We've had 8 polls since the campaign begun on May 1st.
Of those, 4 have indicated a PC lead of between 5 and 11 points.
And 4 have indicated a Liberal lead of between 3 and 6 points.
Both Ipsos polls show a PC lead, while both Innovative polls show a Liberal lead. Forum has one of each.
Within each group of 4 there is at least one IVR, Online, and Telephone poll. Each has large (1.5K) and smaller (under 900) sample sizes. It's thus very strange that we would see two groups that seem to disagree in such a manner.
Within the polls showing a Liberal lead, the average is 38% for the Liberals, 33% for the Tories, 22% for the NDP, and 6% for the Greens.
Within the polls showing a PC lead, the average is 31% for the Liberals, 39% for the Tories, 25% for the NDP, and 5% for the Greens.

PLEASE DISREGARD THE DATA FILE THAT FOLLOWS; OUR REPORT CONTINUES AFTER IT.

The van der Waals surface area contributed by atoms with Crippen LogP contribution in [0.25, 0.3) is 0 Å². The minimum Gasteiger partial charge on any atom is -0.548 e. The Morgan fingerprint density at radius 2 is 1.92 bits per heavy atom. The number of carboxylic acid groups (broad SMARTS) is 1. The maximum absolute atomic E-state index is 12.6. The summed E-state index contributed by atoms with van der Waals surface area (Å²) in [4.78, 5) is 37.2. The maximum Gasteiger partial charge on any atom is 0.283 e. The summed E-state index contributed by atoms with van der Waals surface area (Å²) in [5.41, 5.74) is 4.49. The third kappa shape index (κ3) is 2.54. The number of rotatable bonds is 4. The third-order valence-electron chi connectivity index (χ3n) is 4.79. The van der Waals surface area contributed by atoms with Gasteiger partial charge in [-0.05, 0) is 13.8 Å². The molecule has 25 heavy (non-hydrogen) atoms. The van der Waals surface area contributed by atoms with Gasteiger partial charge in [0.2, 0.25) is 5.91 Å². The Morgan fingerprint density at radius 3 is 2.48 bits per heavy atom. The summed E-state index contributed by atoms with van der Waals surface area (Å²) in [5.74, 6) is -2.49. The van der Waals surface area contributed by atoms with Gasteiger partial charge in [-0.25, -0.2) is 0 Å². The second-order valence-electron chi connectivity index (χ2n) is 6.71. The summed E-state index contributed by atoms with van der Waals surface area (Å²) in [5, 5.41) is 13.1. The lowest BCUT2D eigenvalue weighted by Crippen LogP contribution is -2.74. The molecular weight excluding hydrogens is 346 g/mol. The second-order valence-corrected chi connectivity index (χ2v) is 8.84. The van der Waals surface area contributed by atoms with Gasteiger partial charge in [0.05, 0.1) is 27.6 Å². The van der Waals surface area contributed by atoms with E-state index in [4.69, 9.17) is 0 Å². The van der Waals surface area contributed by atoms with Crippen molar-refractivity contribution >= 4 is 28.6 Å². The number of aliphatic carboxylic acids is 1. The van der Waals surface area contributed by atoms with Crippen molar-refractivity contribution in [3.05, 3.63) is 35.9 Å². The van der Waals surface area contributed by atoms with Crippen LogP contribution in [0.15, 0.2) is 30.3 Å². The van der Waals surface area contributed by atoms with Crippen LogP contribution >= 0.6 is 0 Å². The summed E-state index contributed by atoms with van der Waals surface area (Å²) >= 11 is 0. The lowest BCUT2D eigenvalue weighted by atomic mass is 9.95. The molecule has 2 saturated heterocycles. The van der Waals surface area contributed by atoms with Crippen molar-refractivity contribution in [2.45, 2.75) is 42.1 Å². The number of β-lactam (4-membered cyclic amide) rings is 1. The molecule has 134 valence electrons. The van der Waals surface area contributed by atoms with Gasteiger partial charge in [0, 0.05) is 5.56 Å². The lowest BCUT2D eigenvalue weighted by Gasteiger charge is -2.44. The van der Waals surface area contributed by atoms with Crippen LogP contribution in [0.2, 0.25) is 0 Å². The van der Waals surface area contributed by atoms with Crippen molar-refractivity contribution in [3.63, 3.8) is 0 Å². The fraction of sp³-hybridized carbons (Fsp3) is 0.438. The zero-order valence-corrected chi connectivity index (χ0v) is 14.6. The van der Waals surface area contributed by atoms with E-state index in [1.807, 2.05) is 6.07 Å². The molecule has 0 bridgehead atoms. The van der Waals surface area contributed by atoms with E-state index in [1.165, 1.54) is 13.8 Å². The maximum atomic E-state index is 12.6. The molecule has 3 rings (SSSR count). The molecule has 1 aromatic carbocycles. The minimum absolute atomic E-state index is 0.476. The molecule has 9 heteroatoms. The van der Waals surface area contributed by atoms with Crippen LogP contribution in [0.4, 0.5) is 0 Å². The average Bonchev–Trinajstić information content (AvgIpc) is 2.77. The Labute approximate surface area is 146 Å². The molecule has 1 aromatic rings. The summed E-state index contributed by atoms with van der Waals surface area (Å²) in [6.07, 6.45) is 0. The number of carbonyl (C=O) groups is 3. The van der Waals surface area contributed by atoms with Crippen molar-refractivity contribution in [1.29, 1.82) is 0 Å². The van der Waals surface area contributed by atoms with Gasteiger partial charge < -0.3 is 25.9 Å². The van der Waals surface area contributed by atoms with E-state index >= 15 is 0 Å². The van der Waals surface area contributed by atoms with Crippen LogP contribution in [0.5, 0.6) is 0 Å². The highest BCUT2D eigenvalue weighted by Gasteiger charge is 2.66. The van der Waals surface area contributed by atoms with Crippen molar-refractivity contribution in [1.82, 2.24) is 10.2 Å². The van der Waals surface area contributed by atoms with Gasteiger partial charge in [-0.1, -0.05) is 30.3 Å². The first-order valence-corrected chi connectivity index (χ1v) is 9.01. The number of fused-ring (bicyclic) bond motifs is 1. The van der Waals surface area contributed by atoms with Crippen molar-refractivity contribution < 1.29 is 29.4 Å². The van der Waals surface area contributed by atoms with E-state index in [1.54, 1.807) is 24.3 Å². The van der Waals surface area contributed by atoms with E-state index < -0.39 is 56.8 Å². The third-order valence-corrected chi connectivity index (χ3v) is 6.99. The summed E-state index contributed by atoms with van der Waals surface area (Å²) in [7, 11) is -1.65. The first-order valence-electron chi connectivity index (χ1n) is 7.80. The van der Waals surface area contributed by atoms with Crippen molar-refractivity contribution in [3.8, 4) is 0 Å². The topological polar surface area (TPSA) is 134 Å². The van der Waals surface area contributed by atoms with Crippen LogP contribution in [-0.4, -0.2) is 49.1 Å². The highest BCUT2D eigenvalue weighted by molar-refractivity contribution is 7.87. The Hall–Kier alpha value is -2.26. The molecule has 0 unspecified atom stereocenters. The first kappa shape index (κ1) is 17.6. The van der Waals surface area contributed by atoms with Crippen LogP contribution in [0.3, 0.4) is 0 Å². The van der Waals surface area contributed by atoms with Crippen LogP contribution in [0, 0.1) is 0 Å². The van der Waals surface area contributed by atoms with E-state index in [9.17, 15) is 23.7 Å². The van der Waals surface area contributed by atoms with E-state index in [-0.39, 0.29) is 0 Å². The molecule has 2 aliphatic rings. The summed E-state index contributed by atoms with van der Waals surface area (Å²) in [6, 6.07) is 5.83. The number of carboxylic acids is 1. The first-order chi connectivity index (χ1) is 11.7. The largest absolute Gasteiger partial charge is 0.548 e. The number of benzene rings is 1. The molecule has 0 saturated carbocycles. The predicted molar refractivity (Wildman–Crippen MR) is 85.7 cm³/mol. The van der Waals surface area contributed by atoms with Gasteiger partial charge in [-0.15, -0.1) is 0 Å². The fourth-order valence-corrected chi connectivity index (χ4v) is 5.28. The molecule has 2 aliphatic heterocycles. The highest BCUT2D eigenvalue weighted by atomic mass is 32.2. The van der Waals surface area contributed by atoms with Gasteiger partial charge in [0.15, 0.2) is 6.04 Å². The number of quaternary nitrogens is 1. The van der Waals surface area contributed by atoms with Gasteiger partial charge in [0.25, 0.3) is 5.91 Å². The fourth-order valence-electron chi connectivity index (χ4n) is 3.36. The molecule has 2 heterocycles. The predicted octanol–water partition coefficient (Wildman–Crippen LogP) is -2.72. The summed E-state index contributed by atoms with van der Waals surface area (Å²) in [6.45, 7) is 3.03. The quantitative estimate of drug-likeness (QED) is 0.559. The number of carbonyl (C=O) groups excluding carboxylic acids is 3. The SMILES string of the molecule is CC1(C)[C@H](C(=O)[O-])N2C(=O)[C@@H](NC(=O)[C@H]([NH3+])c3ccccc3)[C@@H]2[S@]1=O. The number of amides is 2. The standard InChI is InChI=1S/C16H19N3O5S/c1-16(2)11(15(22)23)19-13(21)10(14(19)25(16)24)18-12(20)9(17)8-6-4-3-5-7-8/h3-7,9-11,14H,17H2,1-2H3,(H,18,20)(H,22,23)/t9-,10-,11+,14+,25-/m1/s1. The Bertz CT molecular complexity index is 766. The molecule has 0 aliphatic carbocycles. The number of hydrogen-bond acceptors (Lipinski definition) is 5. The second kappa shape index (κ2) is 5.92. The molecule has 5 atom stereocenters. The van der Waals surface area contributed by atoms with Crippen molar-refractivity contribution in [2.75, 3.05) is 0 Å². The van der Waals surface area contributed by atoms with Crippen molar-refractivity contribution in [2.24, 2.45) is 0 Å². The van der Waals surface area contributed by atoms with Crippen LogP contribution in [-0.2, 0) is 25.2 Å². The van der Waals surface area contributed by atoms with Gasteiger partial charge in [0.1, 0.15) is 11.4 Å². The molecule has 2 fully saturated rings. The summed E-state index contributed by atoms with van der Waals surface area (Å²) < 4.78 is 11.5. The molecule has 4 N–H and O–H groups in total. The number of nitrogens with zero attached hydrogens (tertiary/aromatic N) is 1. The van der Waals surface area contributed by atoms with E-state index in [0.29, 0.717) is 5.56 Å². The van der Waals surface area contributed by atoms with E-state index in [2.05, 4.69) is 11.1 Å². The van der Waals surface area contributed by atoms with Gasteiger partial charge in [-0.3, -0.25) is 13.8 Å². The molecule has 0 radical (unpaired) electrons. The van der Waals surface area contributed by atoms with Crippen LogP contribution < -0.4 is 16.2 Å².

So, what is going on. Why such the different numbers? I decided to dig in to this to try to figure it out.
I compared regions; there was nothing useful that came out of that. I compared past polling from the same company, but that usefulness of that was debatable. I compared education, immigration status, age, but none of it seemed to fit.
Then I compared Men and Women.
All 8 polls - or rather, those within the 8 that detail the breakdown - agree that Men favour the PC Party by some margin, usually narrowly.
Polls showing a PC lead all indicated that Women distributed their votes in a similar pattern, while all the polls showing a Liberal lead had Women voting Liberal by wide margins. Compare for example the two Forum polls, showing differing results:
You can see the split among male voters is at 41-33 in one poll and 41-34 in the other. However, among Women the split changes from 35-33 to 30-42
Why this is, I do not know. I simply noticed this very odd pattern; something I've never seen before. I will start to dig in to past polls for past elections and see if I can figure out what this means.